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Building better relationships with senior leaders: 3 stages all internal communicators should follow

Communications Consultant Amit Joshi joins the H&H blog to share his three key stages all internal communicators should follow, and build those all-important relationships with senior leaders.

Communications, marketing and PR courses tell us about audiences, their importance, how to understand your audience and how to target them through messages and channels.

Importantly, we’re told it’s not a one shoe fits all approach when communicating with your audience.

What we do as communications professionals is identify our audience, get to know them, and build a persona that helps us better conceptualise and segment the key target demographics within it.

We then build messaging and communications that relates to and targets each specific customer.

As communications professionals we will often be well-practiced in the above for external audiences, but now more than ever we need to practise this with internal audiences too.

Today it’s all about personalised communications, tailored to employees so it resonates with them and what they do.

When I spoke at H&H’s global online IC conference earlier this year, I wanted to demonstrate that understanding our audience should go beyond just external stakeholders.

Internal stakeholders are just as, if not more important.

This stretches across to understanding and getting to know the leadership team.

Why? Because as communications professionals, our messaging has to be informed and aligned – and working with the leadership team is one way to ensure that we are always communicating the most up-to-date and relevant business messages.

How do we do this?

It starts with us as communicators. Although switched on senior leaders who either understand the strategic value of internal communications, or are open to understanding the benefits, will make life a little easier.

Nevertheless, it shouldn’t matter to us. We should make the effort to get to know our senior leaders regardless, because our communications will reap the rewards.


Start by developing the relationship – understand the area of the business the senior leader represents and their unique style.

By “style”, I mean their style of communicating – do they like graphics instead of wordy documents or presentations, or are they the opposite, actually preferring in-depth detail?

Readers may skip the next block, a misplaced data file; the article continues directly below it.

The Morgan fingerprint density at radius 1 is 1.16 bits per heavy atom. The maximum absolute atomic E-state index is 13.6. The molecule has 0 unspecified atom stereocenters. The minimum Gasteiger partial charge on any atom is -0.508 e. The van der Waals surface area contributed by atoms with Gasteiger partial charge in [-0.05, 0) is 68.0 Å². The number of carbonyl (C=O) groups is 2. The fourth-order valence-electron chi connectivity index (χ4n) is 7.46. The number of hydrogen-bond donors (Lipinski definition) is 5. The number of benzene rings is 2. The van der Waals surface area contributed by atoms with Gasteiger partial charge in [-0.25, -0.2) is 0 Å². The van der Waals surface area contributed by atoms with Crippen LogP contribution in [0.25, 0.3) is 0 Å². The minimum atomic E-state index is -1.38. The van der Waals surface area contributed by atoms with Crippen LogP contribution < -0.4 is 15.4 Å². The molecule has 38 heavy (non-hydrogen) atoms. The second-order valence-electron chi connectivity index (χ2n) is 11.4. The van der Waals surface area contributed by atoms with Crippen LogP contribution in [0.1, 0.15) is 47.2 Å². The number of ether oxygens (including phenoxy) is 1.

Are they an e-mailer or a lover of face-to-face conversations?

Do they favour short meetings or long?

And how do they naturally communicate with their teams?

Developing our understanding of these areas will take time, but it does mean we get to have more face-to-face time with our senior leaders, which is great.

And at some point, when we have developed the relationship further, we will begin to nurture it.


We communicators are collaborators, and we should position ourselves across the business as such.

To be the best collaborators, we have to be proactive and develop comms solutions for the business, speak to each business function – such as finance, IT or HR – to understand what they need to communicate, and advise them solutions on how they should be communicating.

Our support and expertise, as well as the knowledge and relationships we build across the organisation, play a vital role in our collaboration with senior leaders.

Use our knowledge

The third part is about bringing it all together.

We’ve taken the time to get to know and understand senior leaders, and we’ve collaborated across the business to acquire useful knowledge and provide innovative comms solutions.

Now we can use the information we have gathered to influence our leaders, and their communications.

Getting to understand your senior leaders through using the above approach will help you to establish the best course of action for engaging employees with relevant, valuable, and consistent communications, that are aligned with the wider business strategy and objectives.

You only need to look at one of the most fundamental, and fulfilling, rewards of senior leaders engaging with internal comms to see the benefits – happy and confident employees, who understand the direction the business is going in and are aware of the value their contributions are making towards achieving the end goals.

Working together

Develop the relationship, collaborate across the business and use your knowledge to support senior leaders to understand what the business is communicating and how communications are received and perceived across the organisation.

This approach will enable senior leaders to collaborate effectively with communicators, and for communications professionals, it means we can have exclusive insight and access that will help us significantly enhance the impact of business messages.

Ultimately, your communications should not be based on a one shoe fits all approach.

And getting to know senior leaders so we can work with them to share expertise and gain invaluable strategic insight, will empower us to create much more effective, powerful and measurable internal communications.

Why not delve into the 13 other brilliant presentations from leadership and IC experts at our global online conference back in May? 

Meet the author

Amit Joshi

Amit Joshi is a communications professional with over 15 years’ experience across a variety of business sectors and government in the UK and the MENA region. He helps organisations to enhance their internal and external communications by identifying and defining communications priorities, and developing integrated communications strategies that are aligned to the business objectives.